Assessment and Planning of Discharge Needs in Geriatrics

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Assessment and Planning of Discharge Needs in Geriatrics
Elderly patients have unique discharge planning needs. As such, the hospital nurse and case management team may find themselves challenged to not only identify the needs of each patient, but to also address those needs when planning the patient’s discharge. In the case of Mr. Trosack, a 72-year-old widower being discharged following a total hip replacement (THR), careful assessment of his home situation needs to be completed prior to discharge to ensure his safety and continued recovery once home. Healthcare Issues

After reviewing the patient’s chart and performing interviews with the patient and his family, the case manager identifies three healthcare issues that need to be addressed on discharge. ·The patient admits he has not seen a doctor in over 10 years prior to this hospitalization. ·The patient has been diagnosed with two new health issues: hypertension and diabetes. ·He has been prescribed new medications for each new diagnosis that he will need to continue taking after discharge. ·The patient cannot identify pills he currently takes at home, stating simply that they are “vitamins” for “energy.” Importance of Healthcare Issues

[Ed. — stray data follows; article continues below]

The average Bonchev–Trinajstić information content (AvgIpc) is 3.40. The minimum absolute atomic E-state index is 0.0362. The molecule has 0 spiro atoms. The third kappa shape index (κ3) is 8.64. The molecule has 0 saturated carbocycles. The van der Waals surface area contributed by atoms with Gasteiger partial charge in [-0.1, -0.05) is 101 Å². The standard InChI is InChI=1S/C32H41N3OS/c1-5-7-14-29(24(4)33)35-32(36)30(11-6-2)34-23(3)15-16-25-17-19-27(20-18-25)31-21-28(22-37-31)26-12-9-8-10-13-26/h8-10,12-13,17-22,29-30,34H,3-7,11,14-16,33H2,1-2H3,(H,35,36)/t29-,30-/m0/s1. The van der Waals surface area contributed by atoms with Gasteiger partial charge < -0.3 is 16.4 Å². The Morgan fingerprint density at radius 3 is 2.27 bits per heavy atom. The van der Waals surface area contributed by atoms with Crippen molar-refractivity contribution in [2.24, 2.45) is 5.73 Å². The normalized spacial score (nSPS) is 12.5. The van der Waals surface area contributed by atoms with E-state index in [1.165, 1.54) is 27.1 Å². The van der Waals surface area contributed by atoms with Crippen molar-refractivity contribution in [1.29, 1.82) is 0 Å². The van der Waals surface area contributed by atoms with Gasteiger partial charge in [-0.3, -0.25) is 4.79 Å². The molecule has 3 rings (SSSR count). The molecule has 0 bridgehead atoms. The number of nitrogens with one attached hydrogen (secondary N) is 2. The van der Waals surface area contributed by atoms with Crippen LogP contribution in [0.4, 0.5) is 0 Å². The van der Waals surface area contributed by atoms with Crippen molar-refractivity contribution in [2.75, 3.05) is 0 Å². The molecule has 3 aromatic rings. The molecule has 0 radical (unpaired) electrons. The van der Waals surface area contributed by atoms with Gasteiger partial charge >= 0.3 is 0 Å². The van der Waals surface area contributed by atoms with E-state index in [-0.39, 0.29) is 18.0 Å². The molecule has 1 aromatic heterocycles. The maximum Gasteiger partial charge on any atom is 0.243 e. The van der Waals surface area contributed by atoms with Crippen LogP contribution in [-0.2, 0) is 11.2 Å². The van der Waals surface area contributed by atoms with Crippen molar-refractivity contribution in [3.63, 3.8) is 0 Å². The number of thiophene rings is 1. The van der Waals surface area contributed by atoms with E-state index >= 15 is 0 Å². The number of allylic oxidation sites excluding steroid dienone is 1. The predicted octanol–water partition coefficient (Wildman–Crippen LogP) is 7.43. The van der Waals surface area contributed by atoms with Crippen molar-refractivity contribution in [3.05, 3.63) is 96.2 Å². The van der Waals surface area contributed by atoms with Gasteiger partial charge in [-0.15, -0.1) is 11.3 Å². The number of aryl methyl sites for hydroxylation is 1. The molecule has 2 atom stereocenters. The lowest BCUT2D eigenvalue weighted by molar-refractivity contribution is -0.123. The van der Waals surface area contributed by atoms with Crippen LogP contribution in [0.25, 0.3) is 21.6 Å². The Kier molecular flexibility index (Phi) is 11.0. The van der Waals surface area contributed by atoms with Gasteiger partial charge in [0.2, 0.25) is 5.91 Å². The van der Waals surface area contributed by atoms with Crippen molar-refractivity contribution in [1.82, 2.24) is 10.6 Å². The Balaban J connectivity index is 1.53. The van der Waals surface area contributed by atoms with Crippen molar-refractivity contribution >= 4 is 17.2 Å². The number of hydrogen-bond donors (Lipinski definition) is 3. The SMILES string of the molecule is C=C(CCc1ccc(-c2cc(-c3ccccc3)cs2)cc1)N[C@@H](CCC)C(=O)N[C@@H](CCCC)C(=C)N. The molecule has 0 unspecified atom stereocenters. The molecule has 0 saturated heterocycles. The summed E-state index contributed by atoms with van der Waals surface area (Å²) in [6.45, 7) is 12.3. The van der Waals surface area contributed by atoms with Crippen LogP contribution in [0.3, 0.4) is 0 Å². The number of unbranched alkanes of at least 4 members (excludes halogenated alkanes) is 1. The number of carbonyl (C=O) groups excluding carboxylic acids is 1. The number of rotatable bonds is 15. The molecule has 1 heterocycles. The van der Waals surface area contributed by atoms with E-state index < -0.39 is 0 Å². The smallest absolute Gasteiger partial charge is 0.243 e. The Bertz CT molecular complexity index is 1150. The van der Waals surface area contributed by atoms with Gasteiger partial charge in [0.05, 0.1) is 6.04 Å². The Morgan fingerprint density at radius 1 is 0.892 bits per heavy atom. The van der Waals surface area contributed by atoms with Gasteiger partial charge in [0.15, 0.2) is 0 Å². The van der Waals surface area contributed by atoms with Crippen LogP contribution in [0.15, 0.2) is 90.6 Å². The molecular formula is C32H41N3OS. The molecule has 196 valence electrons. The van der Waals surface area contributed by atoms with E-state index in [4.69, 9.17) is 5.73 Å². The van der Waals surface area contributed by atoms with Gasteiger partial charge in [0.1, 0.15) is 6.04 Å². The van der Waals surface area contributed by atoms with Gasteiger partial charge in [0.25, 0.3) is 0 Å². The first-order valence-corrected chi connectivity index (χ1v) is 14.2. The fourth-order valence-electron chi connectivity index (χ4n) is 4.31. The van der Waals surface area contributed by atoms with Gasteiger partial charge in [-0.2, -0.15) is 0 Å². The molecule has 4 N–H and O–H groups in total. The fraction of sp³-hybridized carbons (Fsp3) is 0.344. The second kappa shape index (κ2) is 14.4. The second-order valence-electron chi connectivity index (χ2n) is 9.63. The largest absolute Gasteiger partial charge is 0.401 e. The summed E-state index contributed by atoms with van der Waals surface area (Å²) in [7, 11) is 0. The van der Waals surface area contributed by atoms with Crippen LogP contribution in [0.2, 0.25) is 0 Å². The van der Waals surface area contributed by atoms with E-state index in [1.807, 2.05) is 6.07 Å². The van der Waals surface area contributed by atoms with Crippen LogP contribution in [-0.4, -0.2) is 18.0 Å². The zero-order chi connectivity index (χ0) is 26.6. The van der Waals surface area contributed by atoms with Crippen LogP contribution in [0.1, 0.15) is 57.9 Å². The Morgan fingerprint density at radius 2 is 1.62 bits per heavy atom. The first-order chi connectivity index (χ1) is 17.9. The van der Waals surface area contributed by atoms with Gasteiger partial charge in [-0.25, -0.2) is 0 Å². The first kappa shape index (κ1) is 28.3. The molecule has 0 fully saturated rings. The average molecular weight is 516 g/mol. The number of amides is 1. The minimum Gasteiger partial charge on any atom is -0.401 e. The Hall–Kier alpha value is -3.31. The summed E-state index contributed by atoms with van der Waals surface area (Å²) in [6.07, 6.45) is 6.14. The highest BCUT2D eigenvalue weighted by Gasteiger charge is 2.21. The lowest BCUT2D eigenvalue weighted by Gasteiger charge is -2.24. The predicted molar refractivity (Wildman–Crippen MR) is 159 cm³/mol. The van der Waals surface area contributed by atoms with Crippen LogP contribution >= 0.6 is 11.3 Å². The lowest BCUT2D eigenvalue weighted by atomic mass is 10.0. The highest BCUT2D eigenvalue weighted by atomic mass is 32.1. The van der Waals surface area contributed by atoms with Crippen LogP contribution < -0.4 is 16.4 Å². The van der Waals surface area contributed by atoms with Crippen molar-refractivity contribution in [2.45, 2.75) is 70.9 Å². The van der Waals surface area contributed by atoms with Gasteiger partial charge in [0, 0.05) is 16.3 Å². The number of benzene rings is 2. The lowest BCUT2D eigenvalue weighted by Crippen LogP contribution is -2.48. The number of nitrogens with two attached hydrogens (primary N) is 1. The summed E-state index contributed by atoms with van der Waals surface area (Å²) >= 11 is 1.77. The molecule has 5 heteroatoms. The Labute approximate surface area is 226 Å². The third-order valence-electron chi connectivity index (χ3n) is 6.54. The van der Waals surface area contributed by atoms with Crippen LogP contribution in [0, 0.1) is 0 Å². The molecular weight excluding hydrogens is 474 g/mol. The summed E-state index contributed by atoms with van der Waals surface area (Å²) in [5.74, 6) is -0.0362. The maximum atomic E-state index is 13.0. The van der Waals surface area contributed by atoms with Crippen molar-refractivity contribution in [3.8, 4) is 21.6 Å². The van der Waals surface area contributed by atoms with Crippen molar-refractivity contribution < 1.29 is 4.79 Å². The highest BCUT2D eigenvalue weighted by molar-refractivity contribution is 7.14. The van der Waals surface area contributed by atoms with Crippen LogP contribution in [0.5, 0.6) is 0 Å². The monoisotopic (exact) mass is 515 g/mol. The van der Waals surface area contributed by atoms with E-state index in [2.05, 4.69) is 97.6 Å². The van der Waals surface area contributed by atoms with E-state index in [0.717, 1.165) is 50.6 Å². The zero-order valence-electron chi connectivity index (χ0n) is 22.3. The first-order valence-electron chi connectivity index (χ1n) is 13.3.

Each of these issues needs to be addressed to ensure Mr. Trosack’s safety and continued recovery after discharge: The patient has not seen a doctor in over 10 years prior to this hospitalization. It is important for the case worker to find out why the patient has not seen any doctors, as it may be detrimental to his well-being. For example, did he have a bad experience with a previous provider and refuses to go back? Or, has he just not felt ill? Is his reasoning ability still sound? Or, is there some confusion? Is he in denial or facing fear that has kept him from seeing someone? If the patient is able to make sound decisions and simply has no concerns, he may do well at home. However, it may also be that he is unaware he should be seeing a physician, as “elderly patients may not report symptoms that they consider part of normal aging” (Besdine, 2009, para. 9). And, if he has had a bad experience in the past with a physician, it may have lead to a mistrust of the entire profession. If he has been refusing to see a doctor despite some concerns over the years, it could foreshadow similar situations in the future. He may not call when new problems or questions arise about his new medications. And, as evidenced by the cabinet of unused medications in the bathroom, he has a history of poor compliance, which could further impact his health. By discussing the reasons behind his lack of preventative care, the case manager will better understand the patient’s mindset and any concerns he may have. If a previous provider’s treatment or behavior has caused a mistrust of the profession, the case manager can recommend or introduce the patient to other providers, especially those that specialize in caring for geriatrics, as these providers have specialized training in caring for the elderly. If cost is a factor, the case manager can refer the patient to applicable programs such as food stamp programs, insurance and Medicare supplement policies, state-based programs, drug company assistance programs and more. If transportation is an issue, the case manager can refer to area agencies or senior citizen centers to utilize low-cost or volunteer-driven services that assist in transporting seniors. The patient has been newly diagnosed with hypertension and diabetes. New medical diagnoses can be scary for any individual, but with elderly patients, it can often bring about a new level of uncertainty and anxiety. Like all patients, they have questions about the new diagnosis and prescribed medications. However, the elderly patients of today grew up in a time when medical problems were not openly discussed. And now, society often looks at senior citizens as “lesser” citizens—a source for humor and pity in the media, weaker,...
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